Even when you damage a tooth badly, your priority should be to save that tooth however you can. Most dentists will be of the same opinion. But for a traditional dental crown to work efficiently, enough tooth structure should be available. Otherwise, the crown could fail prematurely, destroying the remains of the tooth in the process.

So, while a tooth can be too small for a traditional dental crown, there are several ways to remedy this.

Crown lengthening can make more tooth structure available

When a tooth breaks down to the gum line, this leaves very little tooth structure to support a crown. Fortunately, if that tooth still has a good amount of healthy tooth and bone below the gum line, then crown lengthening can help.

The crown is the top part of a tooth. To make a crown larger, a dentist lowers the gum line via surgery. And they may lower the bone line to make more tooth structure available. This then provides enough tooth structure to provide a sturdy base for a dental crown.

A post and crown can provide additional support

If a tooth has had a root canal in the past and thus has no nerve, then a dentist can insert a post into the remains of the tooth. They can then place a crown on this post. The post will essentially replace the lost tooth structure and provide the crown with a sturdy base.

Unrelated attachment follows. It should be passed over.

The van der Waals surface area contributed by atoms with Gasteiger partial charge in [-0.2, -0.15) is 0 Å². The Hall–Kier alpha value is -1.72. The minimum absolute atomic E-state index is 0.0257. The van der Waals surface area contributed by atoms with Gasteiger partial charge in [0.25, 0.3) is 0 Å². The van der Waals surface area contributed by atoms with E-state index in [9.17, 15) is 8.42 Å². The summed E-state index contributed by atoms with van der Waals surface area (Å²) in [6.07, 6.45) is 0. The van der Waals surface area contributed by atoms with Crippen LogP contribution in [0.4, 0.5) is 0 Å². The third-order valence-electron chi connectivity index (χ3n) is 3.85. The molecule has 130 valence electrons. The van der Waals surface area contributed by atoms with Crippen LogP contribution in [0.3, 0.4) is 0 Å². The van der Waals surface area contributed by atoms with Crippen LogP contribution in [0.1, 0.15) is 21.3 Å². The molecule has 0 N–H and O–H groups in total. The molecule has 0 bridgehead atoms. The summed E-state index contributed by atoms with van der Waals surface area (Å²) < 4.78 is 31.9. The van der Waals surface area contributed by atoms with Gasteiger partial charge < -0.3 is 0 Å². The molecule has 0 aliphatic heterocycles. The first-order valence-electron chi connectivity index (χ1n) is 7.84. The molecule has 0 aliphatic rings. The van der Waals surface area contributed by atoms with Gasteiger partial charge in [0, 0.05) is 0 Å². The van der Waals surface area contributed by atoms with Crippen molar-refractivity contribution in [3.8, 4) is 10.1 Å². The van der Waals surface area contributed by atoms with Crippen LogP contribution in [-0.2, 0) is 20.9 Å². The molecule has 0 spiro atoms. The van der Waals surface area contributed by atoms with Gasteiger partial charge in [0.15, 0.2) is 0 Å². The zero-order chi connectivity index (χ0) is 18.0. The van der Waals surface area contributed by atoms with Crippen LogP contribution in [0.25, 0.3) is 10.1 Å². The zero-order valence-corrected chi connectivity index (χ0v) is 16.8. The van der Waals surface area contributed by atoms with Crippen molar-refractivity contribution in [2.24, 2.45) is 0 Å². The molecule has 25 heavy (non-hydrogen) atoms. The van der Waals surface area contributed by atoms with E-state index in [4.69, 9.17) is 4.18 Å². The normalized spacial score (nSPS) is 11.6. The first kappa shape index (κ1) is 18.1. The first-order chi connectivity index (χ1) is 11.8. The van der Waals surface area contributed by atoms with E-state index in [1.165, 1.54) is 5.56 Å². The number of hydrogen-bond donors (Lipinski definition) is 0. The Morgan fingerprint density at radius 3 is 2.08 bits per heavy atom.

But if a dentist examines the remains of a tooth and determines that it is too weak for a post, then composite resin might be another possible option.

Composite resin can be used to bolster a tooth

When there is very little remaining tooth structure and crown lengthening and a post and crown are out of the question, composite resin might help. A skilled dentist can build up a damaged tooth using composite resin. To do this, they add the resin to the tooth, harden it with UV light, and then place the dental crown on top of the composite resin.

The downside to this approach is that composite resin isn't as strong as a natural tooth, and so the crown could fail faster than a traditional crown.

A dental implant or bridge might be the answer

When a tooth is so badly weakened that a crown is out of the question, then a dental implant or dental bridge are two other options. Dental implants act exactly as natural teeth do, with a crown on top. But they take several months to heal.

Dental bridges place crowns on the teeth adjacent to a missing tooth to support a false tooth that hides the missing tooth. This is a faster option than a dental implant, but you will need to sacrifice part of an adjacent tooth for the crown placement.